She was looking after my neighbour, John, instead. I heard her giving him a hard time about using his phone to call his wife. Risking exposure, I shouted through the curtain that he shouldn’t worry about it and should carry on with his call. I then hid my face behind my magazine and pretended it hadn’t been me.
Then my wife returned, along with my daughters, who were much more interested in my chocolate than they were in my well-being. The surgeon visited while they were there, and the children both became totally mute, as often happens when confronted by any kind of stranger. I suppose this is a good thing, in moderation.
Mr H has a very good bedside manner, and he gave me a summary of the operation. Terrible, no cartilage, had to remove loads of bone, blah blah blah. They all say this. But then he gave me some real news: he told me that I could drive whenever I felt ready – although probably not before 2 weeks. This was a life-changing development! The previous surgeon had told me that 6 weeks was the absolute minimum.
As a side note – I now have ceramic on ceramic on my right side, which is known to be the hardest-wearing combination of materials, but with the fairly common side effect that you might squeak when walking. This hasn’t happened yet, thank goodness. In other news – I notice that our house now has an infestation of mice.
That first night passed without too much incident. The overnight nurse was the same as last time too. Lovely, but prone to talking about her side business in photography. In fact, she’s leaving nursing to do this on a full-time basis. I hope she didn’t photograph me in my sleep. I don’t think I was an attractive sight – or sound. Next morning’s observation chart made frequent mention of my snoring.
The following morning the whole ward was evacuated, ready for the next lot, I expect. I waved to John on my way out, and he gave me the thumbs up – grateful, no doubt, for my moral support the day before. It just shows that a curtain divider is no barrier to inter-generational friendship.
Then I was back in my own room. I spent the day trying and failing to wean myself off the painkillers, reading, falling asleep, watching tv, speaking to nurses, and generally having a lazy time. At one point I woke up to find that my lunch had been delivered while my eyes had been closed.
It was cottage pie, and fruit. I had no memory of ordering this, although I was glad I had, and the act of eating it was so exhausting that I fell straight asleep as soon as I’d finished it. And when I woke up the tray had been cleared away!
Who was this mystery waiter? I’ll never know.
The second night was uneventful, because I was doped up on heavy-duty painkillers again. They don’t half help you sleep.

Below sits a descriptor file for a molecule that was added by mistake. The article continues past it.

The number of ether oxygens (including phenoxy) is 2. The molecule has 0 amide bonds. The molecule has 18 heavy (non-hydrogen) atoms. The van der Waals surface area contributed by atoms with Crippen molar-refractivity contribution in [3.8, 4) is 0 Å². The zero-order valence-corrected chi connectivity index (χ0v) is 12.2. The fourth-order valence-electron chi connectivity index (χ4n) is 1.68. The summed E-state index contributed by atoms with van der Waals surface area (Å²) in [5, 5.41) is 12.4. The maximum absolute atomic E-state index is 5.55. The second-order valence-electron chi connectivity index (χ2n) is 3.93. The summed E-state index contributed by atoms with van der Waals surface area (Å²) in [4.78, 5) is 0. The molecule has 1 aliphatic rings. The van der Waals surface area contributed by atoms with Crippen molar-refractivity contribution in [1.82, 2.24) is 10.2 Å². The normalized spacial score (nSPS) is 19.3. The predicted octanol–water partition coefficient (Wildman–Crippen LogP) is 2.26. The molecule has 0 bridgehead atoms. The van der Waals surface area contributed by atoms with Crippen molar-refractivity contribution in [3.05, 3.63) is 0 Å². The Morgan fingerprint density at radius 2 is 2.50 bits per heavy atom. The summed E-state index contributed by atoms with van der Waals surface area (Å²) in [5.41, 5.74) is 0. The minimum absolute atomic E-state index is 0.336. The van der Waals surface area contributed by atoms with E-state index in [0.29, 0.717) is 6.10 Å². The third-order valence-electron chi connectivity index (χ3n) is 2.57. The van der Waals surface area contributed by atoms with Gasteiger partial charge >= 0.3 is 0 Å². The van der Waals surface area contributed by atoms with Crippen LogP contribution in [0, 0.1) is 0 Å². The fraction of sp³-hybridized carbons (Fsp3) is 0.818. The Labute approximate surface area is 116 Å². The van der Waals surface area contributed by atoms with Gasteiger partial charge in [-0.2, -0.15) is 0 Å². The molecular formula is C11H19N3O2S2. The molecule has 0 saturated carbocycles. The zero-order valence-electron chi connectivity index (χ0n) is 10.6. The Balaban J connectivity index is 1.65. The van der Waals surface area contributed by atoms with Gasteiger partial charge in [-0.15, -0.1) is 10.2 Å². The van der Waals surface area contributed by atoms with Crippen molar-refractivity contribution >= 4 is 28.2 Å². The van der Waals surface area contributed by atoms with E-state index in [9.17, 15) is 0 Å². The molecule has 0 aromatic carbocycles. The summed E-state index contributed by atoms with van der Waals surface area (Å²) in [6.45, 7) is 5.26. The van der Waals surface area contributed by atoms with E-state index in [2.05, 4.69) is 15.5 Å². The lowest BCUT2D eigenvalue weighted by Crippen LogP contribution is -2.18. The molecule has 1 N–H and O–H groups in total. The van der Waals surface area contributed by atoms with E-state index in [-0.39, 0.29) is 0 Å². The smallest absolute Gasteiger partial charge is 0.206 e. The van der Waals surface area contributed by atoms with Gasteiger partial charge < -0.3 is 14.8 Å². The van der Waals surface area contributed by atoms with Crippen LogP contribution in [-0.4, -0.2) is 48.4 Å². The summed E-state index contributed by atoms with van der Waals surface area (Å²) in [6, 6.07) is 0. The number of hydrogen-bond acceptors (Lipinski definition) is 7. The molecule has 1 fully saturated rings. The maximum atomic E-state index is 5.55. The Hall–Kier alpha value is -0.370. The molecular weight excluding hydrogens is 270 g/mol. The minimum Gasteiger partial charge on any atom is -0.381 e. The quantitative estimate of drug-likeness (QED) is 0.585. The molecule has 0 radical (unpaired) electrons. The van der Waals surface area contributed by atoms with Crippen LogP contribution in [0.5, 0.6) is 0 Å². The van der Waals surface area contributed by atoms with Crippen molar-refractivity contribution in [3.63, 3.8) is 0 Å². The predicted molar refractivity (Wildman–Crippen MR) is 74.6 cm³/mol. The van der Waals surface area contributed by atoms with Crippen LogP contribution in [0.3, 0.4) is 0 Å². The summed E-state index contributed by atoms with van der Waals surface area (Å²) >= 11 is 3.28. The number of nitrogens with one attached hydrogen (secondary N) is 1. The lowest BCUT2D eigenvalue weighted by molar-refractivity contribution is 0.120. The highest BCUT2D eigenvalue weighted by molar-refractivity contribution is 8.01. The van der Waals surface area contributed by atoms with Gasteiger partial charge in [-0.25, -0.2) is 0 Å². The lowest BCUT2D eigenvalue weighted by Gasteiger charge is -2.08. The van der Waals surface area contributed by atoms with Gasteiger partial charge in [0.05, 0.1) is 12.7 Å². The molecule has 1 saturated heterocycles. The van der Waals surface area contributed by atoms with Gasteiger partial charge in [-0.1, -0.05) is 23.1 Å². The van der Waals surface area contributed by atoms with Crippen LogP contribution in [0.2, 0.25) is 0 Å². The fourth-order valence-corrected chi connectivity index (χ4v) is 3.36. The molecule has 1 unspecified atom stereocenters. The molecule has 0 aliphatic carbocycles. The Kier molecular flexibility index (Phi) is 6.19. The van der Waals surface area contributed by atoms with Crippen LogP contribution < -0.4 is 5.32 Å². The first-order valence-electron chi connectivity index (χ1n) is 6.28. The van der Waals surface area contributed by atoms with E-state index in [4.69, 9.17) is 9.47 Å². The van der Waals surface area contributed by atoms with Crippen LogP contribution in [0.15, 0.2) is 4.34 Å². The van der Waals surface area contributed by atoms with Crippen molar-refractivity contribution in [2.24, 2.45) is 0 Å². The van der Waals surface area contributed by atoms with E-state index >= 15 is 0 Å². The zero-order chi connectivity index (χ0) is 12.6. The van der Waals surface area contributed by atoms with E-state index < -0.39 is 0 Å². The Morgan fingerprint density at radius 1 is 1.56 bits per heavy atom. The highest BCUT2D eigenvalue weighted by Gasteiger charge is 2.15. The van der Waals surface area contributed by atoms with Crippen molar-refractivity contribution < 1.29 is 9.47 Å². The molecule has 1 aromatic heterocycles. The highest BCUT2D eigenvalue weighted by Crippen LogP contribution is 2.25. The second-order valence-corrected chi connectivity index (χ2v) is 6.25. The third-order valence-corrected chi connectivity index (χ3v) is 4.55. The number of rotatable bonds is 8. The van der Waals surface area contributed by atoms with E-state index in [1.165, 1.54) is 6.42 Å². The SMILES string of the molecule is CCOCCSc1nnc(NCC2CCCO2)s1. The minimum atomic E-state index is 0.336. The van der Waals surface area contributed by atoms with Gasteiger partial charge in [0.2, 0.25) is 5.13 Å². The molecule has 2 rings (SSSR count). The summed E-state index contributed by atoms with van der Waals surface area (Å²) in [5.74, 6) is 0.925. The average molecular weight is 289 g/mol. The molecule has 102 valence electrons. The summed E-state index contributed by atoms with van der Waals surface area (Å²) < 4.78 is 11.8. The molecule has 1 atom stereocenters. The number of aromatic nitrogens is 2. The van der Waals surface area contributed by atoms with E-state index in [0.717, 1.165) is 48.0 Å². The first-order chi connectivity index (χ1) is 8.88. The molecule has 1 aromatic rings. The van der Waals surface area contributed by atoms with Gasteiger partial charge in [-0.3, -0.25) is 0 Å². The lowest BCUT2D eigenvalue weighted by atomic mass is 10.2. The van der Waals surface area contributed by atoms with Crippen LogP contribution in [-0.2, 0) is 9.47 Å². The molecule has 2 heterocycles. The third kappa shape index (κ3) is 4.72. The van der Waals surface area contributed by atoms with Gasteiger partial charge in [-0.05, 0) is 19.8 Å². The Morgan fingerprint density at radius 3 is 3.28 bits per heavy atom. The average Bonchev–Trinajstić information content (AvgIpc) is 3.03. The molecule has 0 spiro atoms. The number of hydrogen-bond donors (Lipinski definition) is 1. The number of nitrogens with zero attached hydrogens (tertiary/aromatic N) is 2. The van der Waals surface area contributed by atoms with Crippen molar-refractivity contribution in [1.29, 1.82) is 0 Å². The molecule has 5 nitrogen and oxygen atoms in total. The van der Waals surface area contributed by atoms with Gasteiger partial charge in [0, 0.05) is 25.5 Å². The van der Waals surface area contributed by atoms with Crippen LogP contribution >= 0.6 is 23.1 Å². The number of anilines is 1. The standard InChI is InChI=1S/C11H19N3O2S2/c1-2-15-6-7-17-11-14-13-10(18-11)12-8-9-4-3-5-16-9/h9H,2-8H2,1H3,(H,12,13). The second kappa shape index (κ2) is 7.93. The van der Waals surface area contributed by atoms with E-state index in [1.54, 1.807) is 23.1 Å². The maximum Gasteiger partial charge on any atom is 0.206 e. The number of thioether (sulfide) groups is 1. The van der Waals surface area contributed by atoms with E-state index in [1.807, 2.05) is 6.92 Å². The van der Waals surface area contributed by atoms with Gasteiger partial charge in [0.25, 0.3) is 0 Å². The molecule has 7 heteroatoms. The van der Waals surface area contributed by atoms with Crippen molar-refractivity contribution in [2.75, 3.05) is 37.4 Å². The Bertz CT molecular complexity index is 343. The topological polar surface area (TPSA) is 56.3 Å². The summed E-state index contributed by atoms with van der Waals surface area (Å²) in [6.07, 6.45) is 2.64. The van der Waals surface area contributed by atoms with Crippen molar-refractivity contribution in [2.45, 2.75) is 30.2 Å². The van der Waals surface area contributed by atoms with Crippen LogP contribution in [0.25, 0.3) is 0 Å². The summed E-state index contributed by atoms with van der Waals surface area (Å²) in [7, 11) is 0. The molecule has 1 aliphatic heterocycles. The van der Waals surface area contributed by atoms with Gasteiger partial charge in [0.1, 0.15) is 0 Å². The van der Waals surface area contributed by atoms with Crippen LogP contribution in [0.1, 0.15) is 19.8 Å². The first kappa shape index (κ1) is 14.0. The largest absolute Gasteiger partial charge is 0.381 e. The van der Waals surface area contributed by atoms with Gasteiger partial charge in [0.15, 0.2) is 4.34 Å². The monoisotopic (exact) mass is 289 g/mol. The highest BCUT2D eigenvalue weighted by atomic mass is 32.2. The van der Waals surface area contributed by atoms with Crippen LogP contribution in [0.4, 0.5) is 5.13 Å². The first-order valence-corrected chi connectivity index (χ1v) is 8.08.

My plan all along had been to go home on day 2, so I made sure that I passed all the tests that came my way. Walking with a zimmer – check. Have a shower – check. Check blood pressure – check.
The final test was to persuade the physiotherapist that I was capable of moving around on crutches, and up and down the stairs. I think my previous experience was helpful, because I achieved all this with ease. The physio was so impressed with my performance that he spent almost as much time writing up my notes as he did assessing my ability to do the step test. It wasn’t worth it though, as what he wrote was almost totally illegible.
If anyone can interpret these hieroglyphics, please let me know what they say.
Finally, though, I was to be allowed home. I was released at 4pm, and now I’m at the start of another new life, this time with beautifully symmetrical scars – and with the ability to play 80s electro pop dance tunes by walking sideways through airport metal detectors.
If you are thinking of going for a hip replacement operation, I hope this blog been helpful to you. Here are a few final tips:
- Your biggest problem after surgery isn’t pain – it’s gravity. Every time you move, there it is. And if you lean your crutches against anything, which you will, you can be sure that Mother Earth will snatch them to her bosom the instant your back is turned. And the long-handled grabber is useless in this situation, because it’s always in a different room.
- Online forums can be helpful, and amusing. One person anticipating the op referred to it as ‘evasive surgery’. Believe me – it’s far from evasive.
- They advise you to ‘secure all loose rugs etc around your home’. I ignored this advice and came very close to dislocating the new hip at one point, when I planted one of my crutches onto a loose rug, and almost went flying. If the surgeon had heard about this he would have repossessed my hip!
- If anyone offers you a ‘freedom wand’, make sure you know what you’re letting yourself in for. I didn’t need this, but the forums tell me that it’s a useful bit of kit. https://www.freedomwand.com/
Congratulations – at last, you’ve reached the end! I’m sure you will join me in hoping that this will be my last hip replacement blog for at least 20 years.
So long, suckas!